Feb 25, 2018
China responded angrily Saturday to new sanctions the United States imposed on North Korea, maintaining they were counterproductive to efforts to halt Pyongyang’s nuclear and long-range missile development programs.
U.S. President Donald Trump announced on Friday what he called the “largest ever” set of sanctions against North Korea and threatened a “phase two” if the measures weren’t effective.
The sanctions target one person, 27 companies and 28 ships registered in China and seven other countries with the intent of eliminating North Korea’s illicit shipping and trade. They block assets held by the companies in the U.S. and prohibit U.S. citizens from interacting with them.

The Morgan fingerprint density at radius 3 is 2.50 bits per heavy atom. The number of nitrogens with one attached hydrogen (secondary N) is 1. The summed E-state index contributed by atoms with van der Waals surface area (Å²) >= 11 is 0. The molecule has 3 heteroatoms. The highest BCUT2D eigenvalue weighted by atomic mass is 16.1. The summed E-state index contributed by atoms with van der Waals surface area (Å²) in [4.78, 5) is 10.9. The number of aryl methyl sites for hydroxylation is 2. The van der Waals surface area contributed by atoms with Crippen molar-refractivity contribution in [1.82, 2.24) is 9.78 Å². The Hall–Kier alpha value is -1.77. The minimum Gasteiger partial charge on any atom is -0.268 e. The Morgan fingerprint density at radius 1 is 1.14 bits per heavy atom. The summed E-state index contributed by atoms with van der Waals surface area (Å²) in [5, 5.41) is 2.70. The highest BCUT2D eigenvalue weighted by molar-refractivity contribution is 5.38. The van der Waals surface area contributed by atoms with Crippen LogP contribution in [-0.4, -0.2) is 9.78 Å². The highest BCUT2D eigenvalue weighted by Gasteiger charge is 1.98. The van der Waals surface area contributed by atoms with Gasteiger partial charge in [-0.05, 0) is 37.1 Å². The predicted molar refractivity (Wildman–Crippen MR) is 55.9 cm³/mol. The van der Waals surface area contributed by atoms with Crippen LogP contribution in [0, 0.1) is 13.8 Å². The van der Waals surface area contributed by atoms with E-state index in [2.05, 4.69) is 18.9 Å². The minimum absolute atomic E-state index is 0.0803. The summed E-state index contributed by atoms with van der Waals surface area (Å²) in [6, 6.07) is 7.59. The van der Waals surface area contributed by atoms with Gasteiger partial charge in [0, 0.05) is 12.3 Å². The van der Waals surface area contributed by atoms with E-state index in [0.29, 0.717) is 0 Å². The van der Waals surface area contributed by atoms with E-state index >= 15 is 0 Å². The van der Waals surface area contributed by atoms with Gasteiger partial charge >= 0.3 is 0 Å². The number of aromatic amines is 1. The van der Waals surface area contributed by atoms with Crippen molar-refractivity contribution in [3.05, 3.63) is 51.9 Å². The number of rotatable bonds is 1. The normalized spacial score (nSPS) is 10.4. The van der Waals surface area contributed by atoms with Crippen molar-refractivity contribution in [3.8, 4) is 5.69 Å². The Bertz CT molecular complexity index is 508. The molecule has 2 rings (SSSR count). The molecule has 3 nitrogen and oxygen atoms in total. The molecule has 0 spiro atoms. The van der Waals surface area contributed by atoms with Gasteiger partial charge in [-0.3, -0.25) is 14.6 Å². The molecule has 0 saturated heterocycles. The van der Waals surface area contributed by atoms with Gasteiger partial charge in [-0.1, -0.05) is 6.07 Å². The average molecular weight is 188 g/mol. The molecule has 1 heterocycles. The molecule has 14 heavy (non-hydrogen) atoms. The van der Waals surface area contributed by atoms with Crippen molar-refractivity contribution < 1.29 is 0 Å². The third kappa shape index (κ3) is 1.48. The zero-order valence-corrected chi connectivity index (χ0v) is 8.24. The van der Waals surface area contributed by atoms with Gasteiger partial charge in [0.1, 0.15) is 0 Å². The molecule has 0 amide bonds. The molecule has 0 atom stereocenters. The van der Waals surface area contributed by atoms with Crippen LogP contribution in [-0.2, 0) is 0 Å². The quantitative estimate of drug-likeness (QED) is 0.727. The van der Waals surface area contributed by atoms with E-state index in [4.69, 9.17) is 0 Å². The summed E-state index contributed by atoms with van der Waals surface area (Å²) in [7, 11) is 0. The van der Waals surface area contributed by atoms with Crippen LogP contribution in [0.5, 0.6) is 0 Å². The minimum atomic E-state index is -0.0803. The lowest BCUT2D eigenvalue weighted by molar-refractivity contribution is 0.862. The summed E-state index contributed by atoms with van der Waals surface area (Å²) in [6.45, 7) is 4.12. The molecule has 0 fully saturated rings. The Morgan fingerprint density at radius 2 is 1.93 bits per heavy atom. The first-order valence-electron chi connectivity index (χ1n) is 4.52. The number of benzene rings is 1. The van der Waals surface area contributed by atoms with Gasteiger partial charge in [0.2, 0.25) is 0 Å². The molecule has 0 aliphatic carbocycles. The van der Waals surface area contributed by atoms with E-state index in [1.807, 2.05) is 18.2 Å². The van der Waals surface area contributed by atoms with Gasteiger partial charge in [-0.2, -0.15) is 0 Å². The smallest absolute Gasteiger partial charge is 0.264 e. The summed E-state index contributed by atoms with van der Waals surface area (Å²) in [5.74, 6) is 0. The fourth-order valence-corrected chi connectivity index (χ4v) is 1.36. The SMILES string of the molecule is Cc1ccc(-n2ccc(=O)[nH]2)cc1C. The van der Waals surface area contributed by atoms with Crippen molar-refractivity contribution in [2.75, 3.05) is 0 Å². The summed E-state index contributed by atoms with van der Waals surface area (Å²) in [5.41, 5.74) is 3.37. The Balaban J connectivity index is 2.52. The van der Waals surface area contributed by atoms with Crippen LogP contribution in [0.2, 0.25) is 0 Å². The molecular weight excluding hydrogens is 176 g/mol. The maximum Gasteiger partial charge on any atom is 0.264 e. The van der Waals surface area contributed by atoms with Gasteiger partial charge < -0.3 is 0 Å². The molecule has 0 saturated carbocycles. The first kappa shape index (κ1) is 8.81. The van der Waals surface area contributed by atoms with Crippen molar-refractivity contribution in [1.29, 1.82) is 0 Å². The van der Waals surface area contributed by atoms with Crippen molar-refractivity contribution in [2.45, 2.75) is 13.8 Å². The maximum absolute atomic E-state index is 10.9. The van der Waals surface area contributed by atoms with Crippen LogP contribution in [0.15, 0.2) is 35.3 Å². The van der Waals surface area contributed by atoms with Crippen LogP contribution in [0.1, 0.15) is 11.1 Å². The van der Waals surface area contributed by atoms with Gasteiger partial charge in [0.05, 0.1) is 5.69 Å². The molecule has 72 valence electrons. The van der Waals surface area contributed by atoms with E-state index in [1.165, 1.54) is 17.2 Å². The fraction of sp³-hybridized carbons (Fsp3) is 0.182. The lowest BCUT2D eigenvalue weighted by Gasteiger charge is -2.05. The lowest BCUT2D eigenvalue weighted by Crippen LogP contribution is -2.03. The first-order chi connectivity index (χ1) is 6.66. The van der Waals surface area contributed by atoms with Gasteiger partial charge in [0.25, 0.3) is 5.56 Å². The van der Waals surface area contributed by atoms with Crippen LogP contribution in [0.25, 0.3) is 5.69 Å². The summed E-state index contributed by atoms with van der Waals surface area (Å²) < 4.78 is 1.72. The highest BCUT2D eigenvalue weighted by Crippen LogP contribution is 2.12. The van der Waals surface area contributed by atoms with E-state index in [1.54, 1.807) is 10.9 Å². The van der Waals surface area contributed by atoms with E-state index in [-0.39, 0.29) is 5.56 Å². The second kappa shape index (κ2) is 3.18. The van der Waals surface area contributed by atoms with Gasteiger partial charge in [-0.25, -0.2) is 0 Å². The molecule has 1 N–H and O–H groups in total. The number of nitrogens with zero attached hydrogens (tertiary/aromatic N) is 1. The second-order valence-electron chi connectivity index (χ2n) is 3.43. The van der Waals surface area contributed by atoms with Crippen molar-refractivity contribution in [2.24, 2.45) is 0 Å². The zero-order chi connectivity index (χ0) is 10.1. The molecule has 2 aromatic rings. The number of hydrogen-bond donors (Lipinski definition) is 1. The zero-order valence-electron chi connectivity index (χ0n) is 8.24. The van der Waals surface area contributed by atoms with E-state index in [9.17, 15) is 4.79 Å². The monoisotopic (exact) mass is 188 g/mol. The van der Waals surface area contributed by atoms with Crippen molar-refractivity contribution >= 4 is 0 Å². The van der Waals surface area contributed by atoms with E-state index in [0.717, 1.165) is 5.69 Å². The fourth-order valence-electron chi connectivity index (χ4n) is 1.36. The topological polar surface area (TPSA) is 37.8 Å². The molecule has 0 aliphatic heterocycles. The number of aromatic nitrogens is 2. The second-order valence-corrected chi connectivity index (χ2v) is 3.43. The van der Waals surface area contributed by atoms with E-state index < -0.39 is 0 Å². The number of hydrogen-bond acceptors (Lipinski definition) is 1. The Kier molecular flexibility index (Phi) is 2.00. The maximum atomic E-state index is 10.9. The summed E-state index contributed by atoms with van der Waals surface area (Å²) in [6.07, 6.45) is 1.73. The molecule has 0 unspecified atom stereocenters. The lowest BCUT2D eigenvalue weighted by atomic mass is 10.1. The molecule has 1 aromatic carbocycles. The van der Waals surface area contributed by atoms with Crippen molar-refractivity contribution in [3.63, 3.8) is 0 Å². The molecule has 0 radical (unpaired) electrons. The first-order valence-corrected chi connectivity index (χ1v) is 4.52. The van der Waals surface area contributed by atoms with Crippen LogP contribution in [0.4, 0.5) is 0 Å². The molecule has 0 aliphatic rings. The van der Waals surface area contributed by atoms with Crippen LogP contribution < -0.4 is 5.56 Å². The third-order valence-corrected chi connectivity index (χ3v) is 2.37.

China’s Foreign Ministry issued a statement saying Beijing “resolutely opposes” the U.S. for “enacting unilateral sanctions” and vowed to “seriously handle” the issue in accordance with the law. The ministry also demanded that the U.S. immediately lift the sanctions “to avoid harming bilateral cooperation in the relevant area.”
Saturday’s statement was China’s latest in a series of denunciations of any sanctions against North Korea not imposed within the framework of the United Nations.
China, traditionally North Korea’s closest ally, insists it has fully enforced existing sanctions against Pyongyang. China’s trade with North Korea in January fell to its lowest level in nearly four years, the latest indication China has maintained pressure on the isolated country.